TAMPA, Fla. - I'm going to keep this quick, because nothing else about this game was. And frankly, the way the Nationals and Yankees played today wasn't deserving of much attention.
The Nationals won 10-8, but only after turning a 7-0 lead into an 8-7 deficit in the fourth inning. They committed two errors, prolonging an inning where Chad Gaudin and Josh Wilkie had already created problems on the mound. When they came back to take the lead, it was on a set of Yankees pitchers who will probably spend the year in the minors.
There were certainly some things for manager Jim Riggleman to like, though there were also plenty of things the Nationals need to work on.
Here are today's awards:
Bryce Harper: We've got plenty more on Harper's day against his childhood idolshere, but he should get some credit both for how he handled his two at-bats and how he played the field. He worked a full count before a groundout in his first at-bat, and ripped a slider for a base hit and his first RBI in the second. And, he connected with Alex Cora on a relay to throw out Austin Romine at third. "Him and Cora, that was perfect - lined up perfect, executed perfect," Riggleman said. "After the momentum went away from us in the big eight-run inning, it had a chance to get away from us again right there, and that snuffed it out."
Jeff Frazier: The first baseman, who hit 25 homers at Triple-A Toledo last year in the Tigers' system, blasted a homer and a double today. He said hitting coach Lance Parrish made a change in his hand positioning last year, dropping them to get more lift in his swing, and he feels "night and day with my power," he said. The Nationals were one of the first teams to check on him this year, hoping they've got a late bloomer. Frazier got to show off in front of more than 10 family members and friends from Toms River, NJ, who came down to see him face the Yankees. He said he grew up a Mets fan, though. "I had to root against everybody else," he said.
Ryan Zimmerman: He went 2-for-3 with a pair of doubles, and also made a fantastic stop at third base in the first inning. He made a low throw that Chris Marrero couldn't scoop, but it would have been tough to get Nick Swisher at first, anyway. if anything went wrong for Zimmerman, it was his departure; he was the only player out of the game by the seventh inning, so the Nationals couldn't send an early bus back to Viera. Not even his face-of-the-franchise status could get things moving. "I bet if Harper was out of the game, we would have left early," he joked.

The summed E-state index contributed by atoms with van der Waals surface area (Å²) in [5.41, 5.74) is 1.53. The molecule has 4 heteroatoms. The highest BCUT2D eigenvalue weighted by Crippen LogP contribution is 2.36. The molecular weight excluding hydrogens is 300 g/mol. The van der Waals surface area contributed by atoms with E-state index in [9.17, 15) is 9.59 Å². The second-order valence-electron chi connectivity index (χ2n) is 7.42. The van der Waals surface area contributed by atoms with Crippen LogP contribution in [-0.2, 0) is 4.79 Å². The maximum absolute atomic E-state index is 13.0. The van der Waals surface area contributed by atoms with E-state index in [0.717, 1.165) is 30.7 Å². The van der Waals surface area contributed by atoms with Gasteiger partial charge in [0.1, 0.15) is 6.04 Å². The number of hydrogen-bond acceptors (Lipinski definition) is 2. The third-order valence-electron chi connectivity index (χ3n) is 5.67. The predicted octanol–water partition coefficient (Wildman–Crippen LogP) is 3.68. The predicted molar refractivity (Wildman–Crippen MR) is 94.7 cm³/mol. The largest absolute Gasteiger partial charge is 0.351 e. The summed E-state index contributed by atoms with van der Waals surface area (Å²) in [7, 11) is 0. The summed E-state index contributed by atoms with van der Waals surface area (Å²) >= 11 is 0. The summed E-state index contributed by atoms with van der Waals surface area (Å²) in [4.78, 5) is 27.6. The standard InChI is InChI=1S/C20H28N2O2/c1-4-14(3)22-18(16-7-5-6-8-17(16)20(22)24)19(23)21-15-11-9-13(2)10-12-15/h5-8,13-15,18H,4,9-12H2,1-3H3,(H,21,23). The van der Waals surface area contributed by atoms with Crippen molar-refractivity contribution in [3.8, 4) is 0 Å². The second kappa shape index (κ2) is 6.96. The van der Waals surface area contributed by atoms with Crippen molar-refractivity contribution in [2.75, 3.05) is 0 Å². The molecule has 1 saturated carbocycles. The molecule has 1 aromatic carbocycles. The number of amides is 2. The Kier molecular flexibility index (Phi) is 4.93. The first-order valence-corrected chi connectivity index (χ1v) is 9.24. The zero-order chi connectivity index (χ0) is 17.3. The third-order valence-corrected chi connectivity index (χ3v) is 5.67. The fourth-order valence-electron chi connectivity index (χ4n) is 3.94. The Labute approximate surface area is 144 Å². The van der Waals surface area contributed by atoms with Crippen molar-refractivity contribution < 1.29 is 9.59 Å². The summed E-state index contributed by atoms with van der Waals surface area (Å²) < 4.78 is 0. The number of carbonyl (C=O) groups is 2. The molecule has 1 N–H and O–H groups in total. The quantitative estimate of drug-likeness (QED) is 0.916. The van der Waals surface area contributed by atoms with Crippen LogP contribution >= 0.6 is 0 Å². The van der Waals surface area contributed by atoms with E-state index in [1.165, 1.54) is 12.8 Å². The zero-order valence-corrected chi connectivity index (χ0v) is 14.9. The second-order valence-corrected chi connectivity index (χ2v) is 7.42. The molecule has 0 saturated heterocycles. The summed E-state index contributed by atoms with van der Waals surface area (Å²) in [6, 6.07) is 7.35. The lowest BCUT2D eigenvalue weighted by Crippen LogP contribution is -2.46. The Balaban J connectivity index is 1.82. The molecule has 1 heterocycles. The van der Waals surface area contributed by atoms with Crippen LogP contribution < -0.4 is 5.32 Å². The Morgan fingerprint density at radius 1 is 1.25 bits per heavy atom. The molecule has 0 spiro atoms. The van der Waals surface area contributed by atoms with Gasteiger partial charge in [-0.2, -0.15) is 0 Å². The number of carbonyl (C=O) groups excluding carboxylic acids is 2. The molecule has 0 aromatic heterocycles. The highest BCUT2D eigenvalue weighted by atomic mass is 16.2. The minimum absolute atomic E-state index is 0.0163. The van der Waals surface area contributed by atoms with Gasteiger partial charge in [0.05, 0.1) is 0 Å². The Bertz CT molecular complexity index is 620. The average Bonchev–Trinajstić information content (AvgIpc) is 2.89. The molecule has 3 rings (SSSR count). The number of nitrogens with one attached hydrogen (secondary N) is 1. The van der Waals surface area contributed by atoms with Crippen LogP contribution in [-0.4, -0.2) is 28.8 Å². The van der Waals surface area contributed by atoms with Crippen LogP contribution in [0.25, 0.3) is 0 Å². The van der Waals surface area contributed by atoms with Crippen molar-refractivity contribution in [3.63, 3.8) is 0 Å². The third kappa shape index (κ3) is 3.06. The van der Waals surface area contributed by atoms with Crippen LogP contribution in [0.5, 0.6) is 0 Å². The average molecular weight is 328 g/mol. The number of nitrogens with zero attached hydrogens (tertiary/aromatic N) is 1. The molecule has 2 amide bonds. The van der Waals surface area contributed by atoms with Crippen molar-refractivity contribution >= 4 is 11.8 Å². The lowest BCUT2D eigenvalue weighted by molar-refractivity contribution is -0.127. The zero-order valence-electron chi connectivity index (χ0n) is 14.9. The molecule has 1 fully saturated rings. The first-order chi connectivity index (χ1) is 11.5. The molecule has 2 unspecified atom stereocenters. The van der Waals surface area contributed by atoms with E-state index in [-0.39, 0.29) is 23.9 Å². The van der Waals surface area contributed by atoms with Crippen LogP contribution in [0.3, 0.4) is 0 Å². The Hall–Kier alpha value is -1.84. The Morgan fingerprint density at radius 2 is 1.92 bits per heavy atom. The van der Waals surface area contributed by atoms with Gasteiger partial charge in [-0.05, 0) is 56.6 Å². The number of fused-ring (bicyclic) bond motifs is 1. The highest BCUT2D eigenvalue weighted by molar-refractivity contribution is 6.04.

Josh Wilkie: Many of you ask about the George Washington product and when he'll get a shot in the majors, and Wilkie has done nothing but get people out in the minors the last two years. But against a pedestrian Yankees lineup on Saturday, though, he was flat-out bad, giving up three runs on four hits in an inning of work.
Nationals' defense: It's hard to pick out one player here. Gaudin helped cause problems in the fourth inning when he couldn't decide which base to throw to and made a flat-footed throw that resulted in an error, and Brian Bixler let a ball go through his legs in the same inning. The Nationals also had some other, more subtle positioning mistakes that resulted in some of their fourth-inning problems, Riggleman said. Overall, it was a sloppy day for a defense that has delivered mixed results this spring.
What to watch:
The Nationals were happy with the way Gaudin pitched, and for three innings, he did a nice job of pitching to contact before things unraveled in the fourth, in part because of his defense. He has to be considered part of the long relief mix, with a possible chance to make the rotation if Tom Gorzelanny falters. Keep an eye on him, particularly in his next outing or two.
Other than his failed scoop, Marrero had a solid day at first, making a nice stop on a hard hopper in the first inning and starting a 3-6-3 double play to end it. He continues to show some progress at the position, and it will be interesting to see how he carries it into the season.
The Nationals are back home for a 1:05 p.m. start against the Atlanta Braves, with Ross Detwiler starting for Washington while Livan Hernandez pitches in a simulated game. MASN will have its first telecast of the spring, with Bob Carpenter and FP Santangelo on the call. I've had the chance to talk quite a bit with F.P. this week as he's come in early to watch some games and get to know the team, and I think you're going to enjoy him. He's a sharp baseball guy who's got a unique perspective on the game, having spent a few years fighting his way onto big league rosters and coaching in the minor leagues.
Time to hit the road and head back across the state. Talk to you tomorrow.